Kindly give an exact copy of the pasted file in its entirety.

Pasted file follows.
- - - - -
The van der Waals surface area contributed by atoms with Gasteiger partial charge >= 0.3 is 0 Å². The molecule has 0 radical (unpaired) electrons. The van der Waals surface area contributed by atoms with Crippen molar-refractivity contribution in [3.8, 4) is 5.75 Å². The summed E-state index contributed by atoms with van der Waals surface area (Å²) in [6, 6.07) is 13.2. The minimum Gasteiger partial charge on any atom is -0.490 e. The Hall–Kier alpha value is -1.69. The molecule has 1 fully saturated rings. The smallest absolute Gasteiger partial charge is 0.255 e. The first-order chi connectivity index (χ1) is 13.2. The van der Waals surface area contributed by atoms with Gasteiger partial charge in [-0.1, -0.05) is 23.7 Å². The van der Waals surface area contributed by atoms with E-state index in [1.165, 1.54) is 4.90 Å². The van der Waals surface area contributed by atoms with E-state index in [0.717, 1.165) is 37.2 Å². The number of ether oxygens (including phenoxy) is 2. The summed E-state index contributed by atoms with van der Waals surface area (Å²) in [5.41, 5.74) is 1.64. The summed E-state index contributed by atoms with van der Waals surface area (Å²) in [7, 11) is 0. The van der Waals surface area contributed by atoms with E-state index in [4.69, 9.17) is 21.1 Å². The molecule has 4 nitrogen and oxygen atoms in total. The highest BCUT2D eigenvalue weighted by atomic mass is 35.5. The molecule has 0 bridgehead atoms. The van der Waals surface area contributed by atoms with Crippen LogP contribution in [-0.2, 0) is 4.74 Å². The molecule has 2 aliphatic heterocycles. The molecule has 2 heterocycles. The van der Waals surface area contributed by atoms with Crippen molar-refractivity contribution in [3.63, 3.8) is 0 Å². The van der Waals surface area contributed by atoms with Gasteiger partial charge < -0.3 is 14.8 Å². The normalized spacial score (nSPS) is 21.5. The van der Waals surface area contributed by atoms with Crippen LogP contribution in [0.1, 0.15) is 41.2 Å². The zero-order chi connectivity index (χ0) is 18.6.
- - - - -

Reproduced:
The van der Waals surface area contributed by atoms with Gasteiger partial charge >= 0.3 is 0 Å². The molecule has 0 radical (unpaired) electrons. The van der Waals surface area contributed by atoms with Crippen molar-refractivity contribution in [3.8, 4) is 5.75 Å². The summed E-state index contributed by atoms with van der Waals surface area (Å²) in [6, 6.07) is 13.2. The minimum Gasteiger partial charge on any atom is -0.490 e. The Hall–Kier alpha value is -1.69. The molecule has 1 fully saturated rings. The smallest absolute Gasteiger partial charge is 0.255 e. The first-order chi connectivity index (χ1) is 13.2. The van der Waals surface area contributed by atoms with Gasteiger partial charge in [-0.1, -0.05) is 23.7 Å². The van der Waals surface area contributed by atoms with E-state index in [1.165, 1.54) is 4.90 Å². The van der Waals surface area contributed by atoms with E-state index in [0.717, 1.165) is 37.2 Å². The number of ether oxygens (including phenoxy) is 2. The summed E-state index contributed by atoms with van der Waals surface area (Å²) in [5.41, 5.74) is 1.64. The summed E-state index contributed by atoms with van der Waals surface area (Å²) in [7, 11) is 0. The van der Waals surface area contributed by atoms with E-state index in [4.69, 9.17) is 21.1 Å². The molecule has 4 nitrogen and oxygen atoms in total. The highest BCUT2D eigenvalue weighted by atomic mass is 35.5. The molecule has 0 bridgehead atoms. The van der Waals surface area contributed by atoms with Crippen LogP contribution in [-0.2, 0) is 4.74 Å². The molecule has 2 aliphatic heterocycles. The molecule has 2 heterocycles. The van der Waals surface area contributed by atoms with Crippen molar-refractivity contribution in [3.63, 3.8) is 0 Å². The van der Waals surface area contributed by atoms with Gasteiger partial charge < -0.3 is 14.8 Å². The normalized spacial score (nSPS) is 21.5. The van der Waals surface area contributed by atoms with Crippen LogP contribution in [0.1, 0.15) is 41.2 Å². The zero-order chi connectivity index (χ0) is 18.6.